Cannabinoid Receptor Agonist Lenabasum Promising for Dermatomyositis

Dermatomyositis, eyelid
Dermatomyositis, eyelid
The safety and efficacy of lenabasum use in patients with refractory cutaneous dermatomyositis is assessed.

Lenabasum, a cannabinoid receptor type 2 (CB2) agonist which decreases inflammation, was well tolerated and associated with improved efficacy against dermatomyositis, according to findings from a phase II randomized controlled trial published in The Journal of Investigative Dermatology.

Investigators included adults with a Cutaneous Dermatomyositis Disease Area and Severity Index (CDASI) score of 14 or greater, denoting moderate disease, and a history of hydroxychloroquine treatment failure in the study. Participants were randomly assigned 1:1 to receive either placebo or lenabasum 20 mg daily for days 1 through 28, followed by 20 mg twice daily for days 29 through 84. Changes in CDASI score were assessed compared with baseline. Investigators also measured participant quality of life and disease activity using standard measurement tools.

To evaluate safety and tolerability, investigators monitored adverse events, laboratory values, electrocardiogram results, and vital signs. Investigators obtained optional punch biopsies of lesional and nonlesional skin on days 1, 29, and 85 to biomarker and histology assessments. Peripheral blood mononuclear cells (PBMCs) were also obtained at these time points.

Of 22 participants included in the study, the majority were women and the mean age was around 52 years. Most participants in both groups were of White non-Hispanic ethnicity.

Starting at day 43, which was 2 weeks after increasing the lenabasum dose, the change from baseline CDASI score in the lenabasum group was greater than the placebo group (P =.0857) and continued to increase significantly though day 113 (P =.0382). By the end of the study period, 18.2% of patients in the lenabasum group had CDASI of less than14 compared, while all participants in the placebo group had CDASI scores greater than 20 (P =.0351).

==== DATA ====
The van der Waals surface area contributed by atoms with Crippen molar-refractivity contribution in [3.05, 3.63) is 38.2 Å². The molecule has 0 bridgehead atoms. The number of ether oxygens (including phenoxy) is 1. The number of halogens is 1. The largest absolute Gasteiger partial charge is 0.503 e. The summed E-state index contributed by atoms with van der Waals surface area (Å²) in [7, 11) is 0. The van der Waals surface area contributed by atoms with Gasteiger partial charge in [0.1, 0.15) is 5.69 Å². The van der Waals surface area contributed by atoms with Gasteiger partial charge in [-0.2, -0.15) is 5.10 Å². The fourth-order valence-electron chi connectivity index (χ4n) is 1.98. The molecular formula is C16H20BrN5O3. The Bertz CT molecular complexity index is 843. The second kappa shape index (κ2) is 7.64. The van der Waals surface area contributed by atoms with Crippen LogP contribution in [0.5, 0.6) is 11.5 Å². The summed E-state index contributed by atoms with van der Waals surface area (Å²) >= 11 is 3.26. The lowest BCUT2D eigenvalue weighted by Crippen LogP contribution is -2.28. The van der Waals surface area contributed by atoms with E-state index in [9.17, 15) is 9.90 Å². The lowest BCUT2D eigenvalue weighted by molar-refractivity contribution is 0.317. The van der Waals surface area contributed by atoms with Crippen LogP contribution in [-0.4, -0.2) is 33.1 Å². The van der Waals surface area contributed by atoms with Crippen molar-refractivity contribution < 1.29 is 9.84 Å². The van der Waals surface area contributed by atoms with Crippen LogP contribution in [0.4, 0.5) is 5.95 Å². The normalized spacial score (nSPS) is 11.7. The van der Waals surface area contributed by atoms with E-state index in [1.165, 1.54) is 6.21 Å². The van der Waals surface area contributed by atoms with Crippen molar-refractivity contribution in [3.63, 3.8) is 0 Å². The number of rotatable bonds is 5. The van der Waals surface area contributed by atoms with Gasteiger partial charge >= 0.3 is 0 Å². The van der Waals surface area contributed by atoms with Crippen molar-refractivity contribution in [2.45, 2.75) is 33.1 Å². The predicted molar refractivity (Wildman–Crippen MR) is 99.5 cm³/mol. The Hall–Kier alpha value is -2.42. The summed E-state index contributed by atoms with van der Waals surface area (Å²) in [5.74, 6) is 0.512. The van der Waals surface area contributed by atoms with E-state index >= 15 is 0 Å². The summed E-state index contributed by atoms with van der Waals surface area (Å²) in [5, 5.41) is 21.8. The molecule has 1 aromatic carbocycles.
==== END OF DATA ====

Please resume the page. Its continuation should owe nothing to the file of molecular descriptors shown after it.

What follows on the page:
There were no serious adverse events reported. All but 1 participant reported at least 1 adverse event. The most common adverse event in the lenabasum group was mild dizziness and in the placebo group was mild or moderate fatigue. There were mild psychiatric adverse events observed in the lenabasum group including daydreaming, abnormal dreams, agitation, depressed mood, and irritability, and in the placebo group there were incidents of anxiety and insomnia. All psychiatric adverse events were short-lived and resolved spontaneously.

Biomarker assessments showed lenabasum was associated with significant reductions in IFN-ß and IFN-y levels at day 85 (P <.05). There were no significant differences for other biomarkers, PBMCs, or cytokine gene expression from skin biopsies between groups.

The study was limited by small sample size, short duration, and lack of correction for multiple comparisons.

“In aggregate, improvement in physician-assessed, patient-reported, and biomarker outcomes suggest clinical benefit of lenabasum in DM patients with refractory skin disease,” the study authors wrote.


Werth VP, Hejazi E, Pena SM, et al. Safety and efficacy of lenabasum, a cannabinoid receptor type 2 agonist, in patients with dermatomyositis with refractory skin disease: A randomized clinical trial. J Invest Dermatol. Published online April 29, 2022. doi:10.1016/j.jid.2022.03.029